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Better Wate Use Patterns in Tungabhadra Basin Urged

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Source : The Hindu Date : 03.06.2009

Better water use patterns in Tungabhadra basin urged

Meet discusses ways for inclusive water management.

Our Bureau

Bangalore, April 17 Farmers, Government officials, scientists and NGOs engaged in improving water use patterns in the Tungabhadra basin have called for improved water management and cropping techniques to cope with two looming problems: inter-State disputes on resource use and the problems arising out of climate change.

A two-day workshop – organised by the Society of Participative Ecosystem Management (SOPPECOM), Pune; Institute for Social and Economic Change, Bangalore; and the UNESCO Centre for Water Law, Policy and Science, Scotland – which concluded here on Friday, addressed various aspects of water policy.

The issues arising out of transfer of managerial control from the irrigation bureaucracy to water users’ associations; the willingness of farmers to accept higher prices for water; and the possibility of adopting new farming practices in the case of water-intensive crops such as paddy, sugarcane and orchard were discussed at the event.

Dr Peter Mollinga of the Centre of Development Research, University of Bonn, who has studied water use in the Tungabhadra basin, observed that farmers are willing to pay more for water but also wanted a greater say in managing the resource. But the Government is unwilling to let go of its control over water distribution, he said.

“A situation where villages at the tail-end of an irrigation network are deprived of their due share has persisted for years,” Dr Mollinga said.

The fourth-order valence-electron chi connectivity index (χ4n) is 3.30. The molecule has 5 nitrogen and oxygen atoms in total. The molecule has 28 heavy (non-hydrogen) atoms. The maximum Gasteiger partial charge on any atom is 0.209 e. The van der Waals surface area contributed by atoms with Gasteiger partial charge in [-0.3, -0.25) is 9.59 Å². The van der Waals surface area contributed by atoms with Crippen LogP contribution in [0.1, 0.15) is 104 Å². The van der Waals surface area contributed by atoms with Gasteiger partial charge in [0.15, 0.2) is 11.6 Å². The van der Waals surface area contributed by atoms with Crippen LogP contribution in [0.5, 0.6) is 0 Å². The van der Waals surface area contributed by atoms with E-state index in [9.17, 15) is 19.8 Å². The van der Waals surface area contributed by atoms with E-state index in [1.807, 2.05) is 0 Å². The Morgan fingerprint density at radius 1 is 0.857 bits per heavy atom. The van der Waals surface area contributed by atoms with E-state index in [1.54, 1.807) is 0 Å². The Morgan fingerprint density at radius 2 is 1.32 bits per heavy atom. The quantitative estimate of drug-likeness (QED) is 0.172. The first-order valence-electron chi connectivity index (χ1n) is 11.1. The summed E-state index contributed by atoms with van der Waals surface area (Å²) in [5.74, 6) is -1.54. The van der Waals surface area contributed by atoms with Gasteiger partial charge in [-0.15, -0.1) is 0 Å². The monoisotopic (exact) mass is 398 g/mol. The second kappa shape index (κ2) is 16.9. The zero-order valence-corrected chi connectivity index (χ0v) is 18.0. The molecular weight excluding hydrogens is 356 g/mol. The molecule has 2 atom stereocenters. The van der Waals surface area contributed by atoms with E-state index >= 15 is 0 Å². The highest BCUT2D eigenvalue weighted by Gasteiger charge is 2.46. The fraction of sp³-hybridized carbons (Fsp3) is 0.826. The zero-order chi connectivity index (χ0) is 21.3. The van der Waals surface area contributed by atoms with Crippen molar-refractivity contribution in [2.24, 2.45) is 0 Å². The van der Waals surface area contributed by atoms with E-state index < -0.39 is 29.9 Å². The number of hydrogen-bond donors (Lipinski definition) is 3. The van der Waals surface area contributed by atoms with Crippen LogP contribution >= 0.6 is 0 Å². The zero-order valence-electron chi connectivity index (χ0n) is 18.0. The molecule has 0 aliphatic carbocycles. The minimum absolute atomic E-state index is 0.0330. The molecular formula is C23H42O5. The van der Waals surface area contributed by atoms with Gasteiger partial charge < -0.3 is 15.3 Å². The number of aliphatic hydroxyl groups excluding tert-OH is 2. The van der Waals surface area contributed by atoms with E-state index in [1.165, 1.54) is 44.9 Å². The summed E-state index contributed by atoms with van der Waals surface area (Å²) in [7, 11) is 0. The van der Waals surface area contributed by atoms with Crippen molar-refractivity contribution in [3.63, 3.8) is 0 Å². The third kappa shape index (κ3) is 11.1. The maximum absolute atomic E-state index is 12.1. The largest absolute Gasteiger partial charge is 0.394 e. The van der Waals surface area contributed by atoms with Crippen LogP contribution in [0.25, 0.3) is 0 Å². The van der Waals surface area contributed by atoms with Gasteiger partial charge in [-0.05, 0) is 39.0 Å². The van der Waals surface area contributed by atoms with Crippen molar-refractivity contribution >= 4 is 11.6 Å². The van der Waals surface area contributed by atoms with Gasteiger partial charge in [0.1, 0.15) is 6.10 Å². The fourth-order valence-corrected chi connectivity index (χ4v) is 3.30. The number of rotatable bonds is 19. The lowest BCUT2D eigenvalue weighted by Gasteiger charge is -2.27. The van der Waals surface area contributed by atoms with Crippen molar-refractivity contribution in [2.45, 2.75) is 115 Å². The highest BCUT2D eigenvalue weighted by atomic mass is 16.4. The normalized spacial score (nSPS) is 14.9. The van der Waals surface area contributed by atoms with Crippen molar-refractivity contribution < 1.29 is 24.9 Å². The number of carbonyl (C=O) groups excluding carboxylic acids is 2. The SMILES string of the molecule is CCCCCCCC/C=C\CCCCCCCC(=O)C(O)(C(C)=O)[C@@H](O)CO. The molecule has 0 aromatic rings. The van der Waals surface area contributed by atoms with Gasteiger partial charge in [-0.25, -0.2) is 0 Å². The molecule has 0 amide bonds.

Service area concept

Mr Suhas Paranjape, member of SOPPECOM, said: “There can be some improvement in the distribution of water only when water rights are delinked from land ownership. The concept of command area should change to one of service area, so that the livelihood needs of populations with little or no land are also factored in.”

Dr Dale Campbell of UNESC said: “Water rights should be clearly defined for user associations to bring about a positive change in distribution of water.”

The stakeholders discussed the need to improve cropping patterns and techniques as central to making some headway on inter-State sharing of water. It was observed that as the Tungabhadra dam was conceived as a drought-mitigation project, the cultivation of rice and sugarcane should not have been encouraged.

“There is a wealth of innovative farming practices, some of which involve organic methods. Small farmers do not have the staying power to manage the transition period in such cases. Here, initiatives such as NREG can play a role,” Mr K.J. Joy of SOPPECOM observed.

Last Updated on Wednesday, 03 June 2009 07:18
 


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